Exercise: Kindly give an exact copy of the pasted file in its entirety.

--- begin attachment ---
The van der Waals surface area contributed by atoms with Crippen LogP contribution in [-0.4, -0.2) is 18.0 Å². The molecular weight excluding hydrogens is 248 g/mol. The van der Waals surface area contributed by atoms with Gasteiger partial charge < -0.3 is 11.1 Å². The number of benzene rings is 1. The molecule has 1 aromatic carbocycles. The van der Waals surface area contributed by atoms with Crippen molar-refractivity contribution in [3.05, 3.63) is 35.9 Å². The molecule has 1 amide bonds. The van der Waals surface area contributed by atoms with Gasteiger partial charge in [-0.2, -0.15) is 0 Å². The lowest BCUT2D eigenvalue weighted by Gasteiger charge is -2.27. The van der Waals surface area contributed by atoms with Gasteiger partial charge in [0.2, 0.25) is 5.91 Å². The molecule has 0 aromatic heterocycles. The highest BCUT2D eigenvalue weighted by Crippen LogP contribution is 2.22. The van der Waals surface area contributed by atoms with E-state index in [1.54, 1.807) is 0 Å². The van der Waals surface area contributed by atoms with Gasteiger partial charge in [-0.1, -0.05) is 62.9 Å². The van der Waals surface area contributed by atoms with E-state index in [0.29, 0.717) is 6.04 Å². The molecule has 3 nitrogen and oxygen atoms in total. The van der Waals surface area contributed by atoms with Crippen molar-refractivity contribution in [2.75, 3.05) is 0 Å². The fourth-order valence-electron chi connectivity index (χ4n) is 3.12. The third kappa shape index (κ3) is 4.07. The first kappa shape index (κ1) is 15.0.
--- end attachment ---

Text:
The van der Waals surface area contributed by atoms with Crippen LogP contribution in [-0.4, -0.2) is 18.0 Å². The molecular weight excluding hydrogens is 248 g/mol. The van der Waals surface area contributed by atoms with Gasteiger partial charge < -0.3 is 11.1 Å². The number of benzene rings is 1. The molecule has 1 aromatic carbocycles. The van der Waals surface area contributed by atoms with Crippen molar-refractivity contribution in [3.05, 3.63) is 35.9 Å². The molecule has 1 amide bonds. The van der Waals surface area contributed by atoms with Gasteiger partial charge in [-0.2, -0.15) is 0 Å². The lowest BCUT2D eigenvalue weighted by Gasteiger charge is -2.27. The van der Waals surface area contributed by atoms with Gasteiger partial charge in [0.2, 0.25) is 5.91 Å². The molecule has 0 aromatic heterocycles. The highest BCUT2D eigenvalue weighted by Crippen LogP contribution is 2.22. The van der Waals surface area contributed by atoms with E-state index in [1.54, 1.807) is 0 Å². The van der Waals surface area contributed by atoms with Gasteiger partial charge in [-0.1, -0.05) is 62.9 Å². The van der Waals surface area contributed by atoms with E-state index in [0.29, 0.717) is 6.04 Å². The molecule has 3 nitrogen and oxygen atoms in total. The van der Waals surface area contributed by atoms with Crippen molar-refractivity contribution in [2.75, 3.05) is 0 Å². The fourth-order valence-electron chi connectivity index (χ4n) is 3.12. The third kappa shape index (κ3) is 4.07. The first kappa shape index (κ1) is 15.0.